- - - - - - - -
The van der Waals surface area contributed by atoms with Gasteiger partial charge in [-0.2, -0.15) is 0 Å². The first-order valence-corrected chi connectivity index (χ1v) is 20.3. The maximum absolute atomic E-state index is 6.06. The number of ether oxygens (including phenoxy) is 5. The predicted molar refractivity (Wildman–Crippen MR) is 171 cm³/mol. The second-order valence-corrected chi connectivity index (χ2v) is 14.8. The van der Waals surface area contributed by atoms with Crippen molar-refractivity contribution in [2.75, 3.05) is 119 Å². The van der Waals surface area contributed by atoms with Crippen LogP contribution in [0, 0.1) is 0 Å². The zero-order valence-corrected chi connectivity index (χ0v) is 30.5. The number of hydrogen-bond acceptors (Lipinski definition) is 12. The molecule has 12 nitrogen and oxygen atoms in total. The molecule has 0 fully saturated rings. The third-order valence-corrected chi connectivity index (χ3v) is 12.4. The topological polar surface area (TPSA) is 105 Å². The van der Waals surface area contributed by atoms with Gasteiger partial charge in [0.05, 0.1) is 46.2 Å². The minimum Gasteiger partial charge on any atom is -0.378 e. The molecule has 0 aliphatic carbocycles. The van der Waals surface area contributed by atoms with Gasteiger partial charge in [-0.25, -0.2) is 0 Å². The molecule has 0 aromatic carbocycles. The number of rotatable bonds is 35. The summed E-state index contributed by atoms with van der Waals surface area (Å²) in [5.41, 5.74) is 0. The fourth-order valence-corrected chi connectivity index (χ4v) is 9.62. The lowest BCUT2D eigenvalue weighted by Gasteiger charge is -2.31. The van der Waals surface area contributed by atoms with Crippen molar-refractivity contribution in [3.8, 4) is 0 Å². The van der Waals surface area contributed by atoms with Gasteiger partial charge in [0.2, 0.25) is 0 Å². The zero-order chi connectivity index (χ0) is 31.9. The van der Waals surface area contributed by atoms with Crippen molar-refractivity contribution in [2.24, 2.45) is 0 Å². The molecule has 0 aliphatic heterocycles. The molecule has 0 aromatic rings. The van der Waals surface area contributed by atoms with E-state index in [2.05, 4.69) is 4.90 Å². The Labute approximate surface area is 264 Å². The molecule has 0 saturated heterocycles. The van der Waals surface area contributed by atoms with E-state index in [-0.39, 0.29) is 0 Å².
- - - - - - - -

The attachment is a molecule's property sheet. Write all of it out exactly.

The van der Waals surface area contributed by atoms with Gasteiger partial charge in [-0.2, -0.15) is 0 Å². The first-order valence-corrected chi connectivity index (χ1v) is 20.3. The maximum absolute atomic E-state index is 6.06. The number of ether oxygens (including phenoxy) is 5. The predicted molar refractivity (Wildman–Crippen MR) is 171 cm³/mol. The second-order valence-corrected chi connectivity index (χ2v) is 14.8. The van der Waals surface area contributed by atoms with Crippen molar-refractivity contribution in [2.75, 3.05) is 119 Å². The van der Waals surface area contributed by atoms with Crippen LogP contribution in [0, 0.1) is 0 Å². The zero-order valence-corrected chi connectivity index (χ0v) is 30.5. The number of hydrogen-bond acceptors (Lipinski definition) is 12. The molecule has 12 nitrogen and oxygen atoms in total. The molecule has 0 fully saturated rings. The third-order valence-corrected chi connectivity index (χ3v) is 12.4. The topological polar surface area (TPSA) is 105 Å². The van der Waals surface area contributed by atoms with Gasteiger partial charge in [0.05, 0.1) is 46.2 Å². The minimum Gasteiger partial charge on any atom is -0.378 e. The molecule has 0 aliphatic carbocycles. The van der Waals surface area contributed by atoms with Gasteiger partial charge in [-0.25, -0.2) is 0 Å². The molecule has 0 aromatic carbocycles. The number of rotatable bonds is 35. The summed E-state index contributed by atoms with van der Waals surface area (Å²) in [5.41, 5.74) is 0. The fourth-order valence-corrected chi connectivity index (χ4v) is 9.62. The lowest BCUT2D eigenvalue weighted by Gasteiger charge is -2.31. The van der Waals surface area contributed by atoms with Crippen molar-refractivity contribution in [3.8, 4) is 0 Å². The van der Waals surface area contributed by atoms with Gasteiger partial charge in [0.2, 0.25) is 0 Å². The zero-order chi connectivity index (χ0) is 31.9. The van der Waals surface area contributed by atoms with Crippen molar-refractivity contribution in [2.24, 2.45) is 0 Å². The molecule has 0 aliphatic heterocycles. The molecule has 0 aromatic rings. The van der Waals surface area contributed by atoms with E-state index in [2.05, 4.69) is 4.90 Å². The Labute approximate surface area is 264 Å². The molecule has 0 saturated heterocycles. The van der Waals surface area contributed by atoms with E-state index in [-0.39, 0.29) is 0 Å².